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Connecting Ocean Exploration to Conservation in the Central Pacific

Coral
Ocean Exploration Trust

In our expedition to Johnston Atoll, we are exploring the deep-sea biodiversity of this incredible region that plays a vital role in the Pacific Remote Islands Marine National Monument (PRIMNM). Building on data from previous Nautilus mapping expeditions, Schmidt Ocean Instituteʻs R/V Falkor, and NOAAʻs CAPSTONE campaign, E/V Nautilus and our team are targeting ROV dives along ridge features to expand our understanding of prime deep-sea coral and sponge habitat. While conducting surveys of the density and diversity of benthic habitats, we will also be acquiring physical and chemical data supporting PRIMNM’s conservation goals, as well as rock samples for geological analysis on the history and formation of this region.


Located in the central Pacific Ocean, between the Hawaiian Islands, the Line Islands, and the nation of Kiribati, Johnston Atoll is considered one of the most remote in the world. Johnston is one unit of PRIMNM are is cooperatively managed by the National Oceanic and Atmospheric Administration (NOAA) Fisheries and the U.S. Fish and Wildlife Service (USFWS). The Department of Defense previously managed Johnston Atoll, but efforts are underway to transfer management completely to USFWS with a focus on conservation. Information gathered by the Nautilus team on this expedition will help guide those conservation efforts for habitats in deep water beyond the atoll edges.

Sunset on Johnston Atoll
Credit
Laura M. Beauregard

The unique location of Johnston Atoll will hopefully answer many questions about the patterns of geology and biology of the Central Pacific. Questions remain about how genetic information flows from the southeastern islands to the northwestern ones or if it’s the other way around. There is heavy human pressure on the marine habitats in the southeastern islands, but continuous sampling by expeditions like ours is necessary to better understand the archipelago’s geological formation and interconnected ecosystems. Evidence from shallow water species shows Johnston acts as the “stepping stone” for larval transfer to Hawaiʻi based on speciation patterns coming from its direction. Understanding these patterns supports additional protection for the atoll region because of its biological and ecological connection to Hawaiʻi and other protected areas like the Papahānaumokuākea Marine National Monument.

Ocean exploration, specifically that done by Ocean Exploration Trust and E/V Nautilus, is critical in understanding Johnston Atoll and informing decisions about its future management and conservation.

“You can’t protect what you don’t know,” said Malia Chow, Habitat Conservation Division branch chief, NOAA Fisheries Pacific Islands Region. This is why NOAA Ocean Exploration supports our joint mission to characterize this region of the US Exclusive Economic Zone and record geological and biological findings.

Seamounts hold rich biodiversity assemblages likely to attract pelagic fish and other wildlife. Understanding the migration movements of these species and how the animals use the region’s geological features is key to characterizing the ecological importance of Johnston Atoll. Additionally, as the region lies within U.S. jurisdiction, NOAA is interested in learning more about the geologic history of the region including the formation of ferro-manganese crusts, which are being targetted by mining exploration in the region. Although no exploitation of the seafloor is allowed within the Monument itself, this research will help us understand this area within future patterns of resource use across the Pacific.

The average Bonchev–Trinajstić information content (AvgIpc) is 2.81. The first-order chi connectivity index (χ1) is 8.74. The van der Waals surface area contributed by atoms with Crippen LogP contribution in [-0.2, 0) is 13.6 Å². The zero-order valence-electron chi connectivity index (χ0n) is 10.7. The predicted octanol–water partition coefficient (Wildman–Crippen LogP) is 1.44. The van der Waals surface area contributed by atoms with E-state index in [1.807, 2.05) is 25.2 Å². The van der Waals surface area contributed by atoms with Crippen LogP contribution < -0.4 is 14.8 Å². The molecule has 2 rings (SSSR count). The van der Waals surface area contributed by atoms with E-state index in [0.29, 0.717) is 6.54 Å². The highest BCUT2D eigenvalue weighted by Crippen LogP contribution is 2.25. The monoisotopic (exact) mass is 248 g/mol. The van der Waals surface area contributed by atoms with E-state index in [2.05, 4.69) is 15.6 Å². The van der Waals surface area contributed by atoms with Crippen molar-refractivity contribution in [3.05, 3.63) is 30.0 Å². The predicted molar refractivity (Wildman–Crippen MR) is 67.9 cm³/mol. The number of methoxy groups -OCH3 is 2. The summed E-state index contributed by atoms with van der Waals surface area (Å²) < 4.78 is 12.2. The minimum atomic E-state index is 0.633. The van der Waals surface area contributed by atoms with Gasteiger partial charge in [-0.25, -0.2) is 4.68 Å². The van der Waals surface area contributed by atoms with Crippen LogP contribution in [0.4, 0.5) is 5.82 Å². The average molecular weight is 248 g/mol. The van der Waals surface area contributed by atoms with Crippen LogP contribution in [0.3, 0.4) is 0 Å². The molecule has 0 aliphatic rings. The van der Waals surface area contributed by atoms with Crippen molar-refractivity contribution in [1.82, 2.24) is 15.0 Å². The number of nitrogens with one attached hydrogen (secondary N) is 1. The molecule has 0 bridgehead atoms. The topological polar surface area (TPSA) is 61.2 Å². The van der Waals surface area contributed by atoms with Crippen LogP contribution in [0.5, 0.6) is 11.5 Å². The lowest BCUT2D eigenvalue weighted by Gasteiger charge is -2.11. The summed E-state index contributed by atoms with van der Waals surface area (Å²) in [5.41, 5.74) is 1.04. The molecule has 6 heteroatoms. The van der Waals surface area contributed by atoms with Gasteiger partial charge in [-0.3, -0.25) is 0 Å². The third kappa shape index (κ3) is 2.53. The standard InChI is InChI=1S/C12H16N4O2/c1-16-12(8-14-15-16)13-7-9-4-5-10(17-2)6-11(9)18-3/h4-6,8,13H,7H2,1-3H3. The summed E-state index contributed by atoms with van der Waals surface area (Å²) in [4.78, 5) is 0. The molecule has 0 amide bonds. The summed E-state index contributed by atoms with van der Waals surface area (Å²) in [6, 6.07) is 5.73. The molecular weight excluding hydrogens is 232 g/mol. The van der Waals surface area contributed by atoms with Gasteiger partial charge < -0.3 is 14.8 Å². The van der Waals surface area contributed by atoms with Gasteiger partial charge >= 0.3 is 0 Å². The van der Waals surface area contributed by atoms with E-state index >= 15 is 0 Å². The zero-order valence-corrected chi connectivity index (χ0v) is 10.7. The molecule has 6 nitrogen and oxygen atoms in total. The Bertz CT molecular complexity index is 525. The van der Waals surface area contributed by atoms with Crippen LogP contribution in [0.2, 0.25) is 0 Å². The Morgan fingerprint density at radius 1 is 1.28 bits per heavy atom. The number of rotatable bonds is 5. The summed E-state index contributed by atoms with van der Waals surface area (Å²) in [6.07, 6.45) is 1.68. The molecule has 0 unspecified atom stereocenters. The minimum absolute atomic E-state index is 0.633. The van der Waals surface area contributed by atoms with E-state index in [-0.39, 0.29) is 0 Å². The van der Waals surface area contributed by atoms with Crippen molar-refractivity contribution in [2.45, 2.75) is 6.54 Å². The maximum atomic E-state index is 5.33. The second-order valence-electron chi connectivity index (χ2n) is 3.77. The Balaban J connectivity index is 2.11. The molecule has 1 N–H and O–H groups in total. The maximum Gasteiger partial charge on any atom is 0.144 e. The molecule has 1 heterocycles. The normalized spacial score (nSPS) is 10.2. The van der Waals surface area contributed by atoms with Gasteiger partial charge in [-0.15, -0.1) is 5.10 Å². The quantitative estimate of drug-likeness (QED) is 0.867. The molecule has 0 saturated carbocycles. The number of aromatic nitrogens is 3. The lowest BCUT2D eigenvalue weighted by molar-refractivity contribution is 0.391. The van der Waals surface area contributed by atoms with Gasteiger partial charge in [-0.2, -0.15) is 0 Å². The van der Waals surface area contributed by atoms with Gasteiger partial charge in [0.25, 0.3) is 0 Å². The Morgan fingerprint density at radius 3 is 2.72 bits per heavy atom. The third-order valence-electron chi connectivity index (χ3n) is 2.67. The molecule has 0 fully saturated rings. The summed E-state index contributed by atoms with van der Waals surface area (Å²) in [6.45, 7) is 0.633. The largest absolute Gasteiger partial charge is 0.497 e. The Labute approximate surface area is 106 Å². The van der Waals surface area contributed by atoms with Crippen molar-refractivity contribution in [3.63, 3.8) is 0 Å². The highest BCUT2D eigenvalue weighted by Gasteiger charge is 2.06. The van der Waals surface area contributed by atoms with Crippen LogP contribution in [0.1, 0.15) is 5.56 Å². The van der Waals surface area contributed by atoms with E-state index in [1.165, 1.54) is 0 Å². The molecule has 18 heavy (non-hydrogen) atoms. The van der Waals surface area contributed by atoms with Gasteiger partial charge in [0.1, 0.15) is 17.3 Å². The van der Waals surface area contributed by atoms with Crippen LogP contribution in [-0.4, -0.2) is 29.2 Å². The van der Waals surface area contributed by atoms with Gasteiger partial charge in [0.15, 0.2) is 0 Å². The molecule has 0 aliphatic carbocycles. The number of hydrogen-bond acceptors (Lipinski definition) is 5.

In our expedition to Johnston Atoll, we are exploring the deep-sea biodiversity of this incredible region that plays a vital role in the Pacific Remote Island Marine National Monument (PRIMNM).
Credit
Laura M. Beauregard

Exploration efforts like ours find new things every time we dive. These discoveries are important because they engage people’s minds and educate citizens about the importance of this unique region. Managers of PRIMNM are keen to share what’s beneath the surface of the Pacific with the public so we can all learn and appreciate all that is being protected and conserved within the Monument.

In 2014, President Obama expanded the protected area around Johnston Atoll to encompass the entire 200 nautical mile perimeter of the exclusive economic zone (EEZ), expanding protection over many unexplored seafloor features. In the same act, protection was also expanded around Wake and Jarvis Islands. Recently, a coalition of community and NGO-stakeholders launched a campaign calling for the expansion of protection and cultural involvement in management of PRIMNM. On June 8, 2022 (World Oceans Day), the Governor of Hawaii announced his support for a proposed expansion of the Monument that would make it the largest Marine Protected Area (MPA) in the world.

This expedition to explore the waters near Johnston Atoll is critical to better understanding what communities thrive here, upon what types of formation foundations, and how and why we all should be working to protect these open ocean places. You can join us in real-time on our dives by following our livestream on www.NautilusLive.org.

This expedition is funded by NOAA Ocean Exploration via the Ocean Exploration Cooperative Institute.

Red-footed Booby
Credit
Peter Xiong